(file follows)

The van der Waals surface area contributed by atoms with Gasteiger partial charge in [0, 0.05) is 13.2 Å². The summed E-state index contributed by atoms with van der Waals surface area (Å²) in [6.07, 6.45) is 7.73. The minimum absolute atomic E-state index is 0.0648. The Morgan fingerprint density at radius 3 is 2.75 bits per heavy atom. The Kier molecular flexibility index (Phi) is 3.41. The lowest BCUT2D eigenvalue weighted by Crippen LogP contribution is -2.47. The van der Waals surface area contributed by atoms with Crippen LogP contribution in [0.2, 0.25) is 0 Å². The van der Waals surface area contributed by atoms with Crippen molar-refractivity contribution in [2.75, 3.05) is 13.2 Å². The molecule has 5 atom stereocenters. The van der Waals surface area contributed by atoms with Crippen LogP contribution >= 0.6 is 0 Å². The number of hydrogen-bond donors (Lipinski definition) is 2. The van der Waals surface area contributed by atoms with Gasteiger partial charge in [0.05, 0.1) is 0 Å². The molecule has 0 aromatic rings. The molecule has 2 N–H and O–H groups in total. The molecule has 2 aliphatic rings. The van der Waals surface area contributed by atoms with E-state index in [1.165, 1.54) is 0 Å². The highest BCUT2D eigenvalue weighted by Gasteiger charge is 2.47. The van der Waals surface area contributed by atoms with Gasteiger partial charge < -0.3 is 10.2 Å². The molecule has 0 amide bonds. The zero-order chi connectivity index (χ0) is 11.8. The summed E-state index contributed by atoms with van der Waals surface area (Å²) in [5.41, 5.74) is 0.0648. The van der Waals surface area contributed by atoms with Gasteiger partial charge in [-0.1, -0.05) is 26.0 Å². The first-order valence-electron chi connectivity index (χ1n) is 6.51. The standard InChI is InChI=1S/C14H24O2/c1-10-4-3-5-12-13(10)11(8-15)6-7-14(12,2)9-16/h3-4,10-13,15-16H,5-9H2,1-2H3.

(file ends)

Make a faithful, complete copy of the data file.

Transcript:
The van der Waals surface area contributed by atoms with Gasteiger partial charge in [0, 0.05) is 13.2 Å². The summed E-state index contributed by atoms with van der Waals surface area (Å²) in [6.07, 6.45) is 7.73. The minimum absolute atomic E-state index is 0.0648. The Morgan fingerprint density at radius 3 is 2.75 bits per heavy atom. The Kier molecular flexibility index (Phi) is 3.41. The lowest BCUT2D eigenvalue weighted by Crippen LogP contribution is -2.47. The van der Waals surface area contributed by atoms with Crippen LogP contribution in [0.2, 0.25) is 0 Å². The van der Waals surface area contributed by atoms with Crippen molar-refractivity contribution in [2.75, 3.05) is 13.2 Å². The molecule has 5 atom stereocenters. The van der Waals surface area contributed by atoms with Crippen LogP contribution >= 0.6 is 0 Å². The number of hydrogen-bond donors (Lipinski definition) is 2. The van der Waals surface area contributed by atoms with Gasteiger partial charge in [0.05, 0.1) is 0 Å². The molecule has 0 aromatic rings. The molecule has 2 N–H and O–H groups in total. The molecule has 2 aliphatic rings. The van der Waals surface area contributed by atoms with E-state index in [1.165, 1.54) is 0 Å². The highest BCUT2D eigenvalue weighted by Gasteiger charge is 2.47. The van der Waals surface area contributed by atoms with Gasteiger partial charge < -0.3 is 10.2 Å². The molecule has 0 amide bonds. The zero-order chi connectivity index (χ0) is 11.8. The summed E-state index contributed by atoms with van der Waals surface area (Å²) in [5.41, 5.74) is 0.0648. The van der Waals surface area contributed by atoms with Gasteiger partial charge in [-0.1, -0.05) is 26.0 Å². The first-order valence-electron chi connectivity index (χ1n) is 6.51. The standard InChI is InChI=1S/C14H24O2/c1-10-4-3-5-12-13(10)11(8-15)6-7-14(12,2)9-16/h3-4,10-13,15-16H,5-9H2,1-2H3.